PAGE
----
Should I Become a Real Estate Title Officer?
Also known as title examiners, real estate title officers review documents to ensure that the information concerning restrictions and legal descriptions is accurate. They conduct research into use limitations and prepare reports that outline their findings. This occupation may require many hours of working seated at a desk. As of January 2016, title officers earned a median annual salary of $54,687, according to Payscale.com.
|Degree Level||High school diploma or equivalent; some employers prefer college degree|
|Experience||3+ years experience preferred|
|Key Skills||Strong verbal and written communication skills, knowledge of federal and state financial aid policies; proficiency with Microsoft Office Suite, student information systems, PeopleSoft, and other financial aid systems|
|Salary||$54,687 (2016 median salary for all title officers)|
Sources: Occupational Information Network, job postings (November 2012), The National Association of Land Title Examiners and Abstractors, Payscale.com
To work as a real estate title officer, you'll need at least a high school diploma, but some employers prefer a college degree. Voluntary certification is also available. You should have at least 3 years of experience, but sometimes candidates with less experience are considered. Strong verbal and written communication skills, knowledge of federal and state financial aid policies and proficiency with Microsoft Office suite, student information systems, PeopleSoft and other financial aid systems are helpful.
Steps to Become a Real Estate Title Officer
Let's look over the steps you'll need to take to become a real estate title officer.
Step 1: Complete Education Requirements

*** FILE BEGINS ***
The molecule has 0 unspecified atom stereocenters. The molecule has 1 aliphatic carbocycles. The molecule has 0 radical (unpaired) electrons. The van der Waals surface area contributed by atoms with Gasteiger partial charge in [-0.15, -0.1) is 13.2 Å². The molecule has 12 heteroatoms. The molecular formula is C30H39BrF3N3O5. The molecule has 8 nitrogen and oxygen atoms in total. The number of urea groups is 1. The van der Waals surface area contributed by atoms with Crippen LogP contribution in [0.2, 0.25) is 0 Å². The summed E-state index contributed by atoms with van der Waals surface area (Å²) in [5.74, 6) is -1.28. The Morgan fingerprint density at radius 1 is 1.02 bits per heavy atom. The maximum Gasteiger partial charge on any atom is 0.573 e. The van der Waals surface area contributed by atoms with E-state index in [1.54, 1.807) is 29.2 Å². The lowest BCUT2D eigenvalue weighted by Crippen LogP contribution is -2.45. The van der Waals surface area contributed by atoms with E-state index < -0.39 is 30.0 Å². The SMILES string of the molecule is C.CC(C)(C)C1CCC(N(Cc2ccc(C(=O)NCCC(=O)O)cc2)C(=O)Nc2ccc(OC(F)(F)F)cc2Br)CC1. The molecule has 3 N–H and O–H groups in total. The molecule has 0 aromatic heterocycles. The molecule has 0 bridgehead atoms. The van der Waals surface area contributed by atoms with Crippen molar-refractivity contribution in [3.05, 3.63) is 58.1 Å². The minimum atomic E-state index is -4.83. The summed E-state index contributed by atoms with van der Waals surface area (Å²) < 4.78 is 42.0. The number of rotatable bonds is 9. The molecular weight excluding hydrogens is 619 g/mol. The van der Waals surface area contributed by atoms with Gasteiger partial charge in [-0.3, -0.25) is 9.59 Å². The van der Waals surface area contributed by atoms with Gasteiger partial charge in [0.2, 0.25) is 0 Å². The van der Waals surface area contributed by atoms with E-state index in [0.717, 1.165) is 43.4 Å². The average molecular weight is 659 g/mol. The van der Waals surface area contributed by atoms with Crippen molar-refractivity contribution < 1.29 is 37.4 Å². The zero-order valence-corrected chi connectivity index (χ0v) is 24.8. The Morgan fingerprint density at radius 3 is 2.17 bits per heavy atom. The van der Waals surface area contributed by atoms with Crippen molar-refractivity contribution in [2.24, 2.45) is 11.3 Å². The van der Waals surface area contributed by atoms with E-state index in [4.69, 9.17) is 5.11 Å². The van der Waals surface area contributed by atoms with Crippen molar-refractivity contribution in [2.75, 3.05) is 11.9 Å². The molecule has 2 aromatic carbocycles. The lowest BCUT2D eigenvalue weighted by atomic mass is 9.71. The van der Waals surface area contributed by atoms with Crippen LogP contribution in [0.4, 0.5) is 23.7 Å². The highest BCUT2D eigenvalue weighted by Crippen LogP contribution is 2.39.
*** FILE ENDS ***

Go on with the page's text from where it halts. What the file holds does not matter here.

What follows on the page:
Most companies require applicants to hold a minimum of a high school diploma to qualify as a title officer, although some real estate title examiners have postsecondary education. A few colleges and universities offer bachelor's degree programs with an emphasis in real estate. Additionally, there are graduate degree or certificate programs in real estate available to students who have already earned an undergraduate degree and are interested in pursuing further education. These programs cover topics like real estate finance, real estate law, investment analysis, real estate appraisal and development.
Step 2: Get Work Experience
Some companies ask that candidates have three or more years of experience in underwriting real estate titles or similar positions. Additionally, an employer can often waive some education requirements if a prospective employee has enough relevant experience. Students may be able to obtain work experience while attending school through an internship.
Learn about your state's title insurance codes. Employers expect their title officers to know the requirements and regulations regarding property titles and insurance in their state.
Develop communication skills. The ability to communicate with customers and clients is necessary, since some employers ask their title officers to assist with recruiting new clients and maintaining old ones.
Step 3: Licensure or Certification for Career Advancement
Licensed real estate brokers and sales agents may work as title officers, but dedicated title officers not involved in the sales portion of real estate don't need to be licensed. Depending on the state you live in, there are options for voluntary certification. For example, in Pennsylvania, the Association of Title Examiners (ATE) offers two certifications: the Certified Title Examiner (CTE) or Senior Certified Title Examiner (SCTE). These certifications are meant for individuals who examine land records in county courthouses or those who are at the highest skill level in their position and have experience. Both exams include multiple-choice questions and an essay.
The National Association of Land Title Examiners and Abstractors (NALTEA) provides two national certifications for title abstractors: the NALTEA Certified Abstractor (NCA) or NALTEA Master Abstractor (NMA). To qualify for the NCA, you must have three years experience and pass a test for initial certification. Then, you need to complete 10 hours of continuing education every two years. For the NMA certification, you have to be an active member of NALTEA with eight years experience, in addition to the successful completion of a 100-question exam.
To become a real estate title officer, you'll need to complete education requirements, gain experience and meet any licensure requirements.